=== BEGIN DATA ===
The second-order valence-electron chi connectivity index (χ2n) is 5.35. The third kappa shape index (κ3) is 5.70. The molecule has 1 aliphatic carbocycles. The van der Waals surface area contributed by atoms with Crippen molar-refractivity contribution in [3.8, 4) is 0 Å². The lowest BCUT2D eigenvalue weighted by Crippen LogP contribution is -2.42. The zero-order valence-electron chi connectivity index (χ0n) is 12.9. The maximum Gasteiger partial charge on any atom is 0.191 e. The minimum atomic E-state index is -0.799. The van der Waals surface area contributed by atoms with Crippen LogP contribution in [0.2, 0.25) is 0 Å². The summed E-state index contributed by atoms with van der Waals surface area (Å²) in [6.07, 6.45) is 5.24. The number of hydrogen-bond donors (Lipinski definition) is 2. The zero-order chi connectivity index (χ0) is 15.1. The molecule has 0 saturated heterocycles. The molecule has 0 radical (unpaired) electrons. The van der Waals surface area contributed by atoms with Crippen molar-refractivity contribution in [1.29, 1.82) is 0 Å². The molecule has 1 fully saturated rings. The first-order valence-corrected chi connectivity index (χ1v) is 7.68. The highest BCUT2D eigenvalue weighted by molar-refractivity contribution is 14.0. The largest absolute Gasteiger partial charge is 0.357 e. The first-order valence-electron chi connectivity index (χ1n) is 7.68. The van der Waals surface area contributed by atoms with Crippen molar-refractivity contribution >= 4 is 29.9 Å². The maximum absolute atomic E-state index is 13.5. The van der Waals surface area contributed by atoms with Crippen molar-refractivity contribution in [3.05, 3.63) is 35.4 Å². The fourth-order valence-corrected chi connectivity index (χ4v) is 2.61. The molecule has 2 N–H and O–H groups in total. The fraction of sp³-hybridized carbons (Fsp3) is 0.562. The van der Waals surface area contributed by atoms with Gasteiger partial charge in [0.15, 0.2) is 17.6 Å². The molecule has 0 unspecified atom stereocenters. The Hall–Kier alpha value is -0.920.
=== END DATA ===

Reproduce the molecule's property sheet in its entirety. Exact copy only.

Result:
The second-order valence-electron chi connectivity index (χ2n) is 5.35. The third kappa shape index (κ3) is 5.70. The molecule has 1 aliphatic carbocycles. The van der Waals surface area contributed by atoms with Crippen molar-refractivity contribution in [3.8, 4) is 0 Å². The lowest BCUT2D eigenvalue weighted by Crippen LogP contribution is -2.42. The zero-order valence-electron chi connectivity index (χ0n) is 12.9. The maximum Gasteiger partial charge on any atom is 0.191 e. The minimum atomic E-state index is -0.799. The van der Waals surface area contributed by atoms with Crippen LogP contribution in [0.2, 0.25) is 0 Å². The summed E-state index contributed by atoms with van der Waals surface area (Å²) in [6.07, 6.45) is 5.24. The number of hydrogen-bond donors (Lipinski definition) is 2. The zero-order chi connectivity index (χ0) is 15.1. The molecule has 0 saturated heterocycles. The molecule has 0 radical (unpaired) electrons. The van der Waals surface area contributed by atoms with Crippen molar-refractivity contribution in [1.29, 1.82) is 0 Å². The molecule has 1 fully saturated rings. The first-order valence-corrected chi connectivity index (χ1v) is 7.68. The highest BCUT2D eigenvalue weighted by molar-refractivity contribution is 14.0. The largest absolute Gasteiger partial charge is 0.357 e. The first-order valence-electron chi connectivity index (χ1n) is 7.68. The van der Waals surface area contributed by atoms with Crippen molar-refractivity contribution >= 4 is 29.9 Å². The maximum absolute atomic E-state index is 13.5. The van der Waals surface area contributed by atoms with Crippen molar-refractivity contribution in [3.05, 3.63) is 35.4 Å². The fourth-order valence-corrected chi connectivity index (χ4v) is 2.61. The molecule has 2 N–H and O–H groups in total. The fraction of sp³-hybridized carbons (Fsp3) is 0.562. The van der Waals surface area contributed by atoms with Gasteiger partial charge in [0.15, 0.2) is 17.6 Å². The molecule has 0 unspecified atom stereocenters. The Hall–Kier alpha value is -0.920.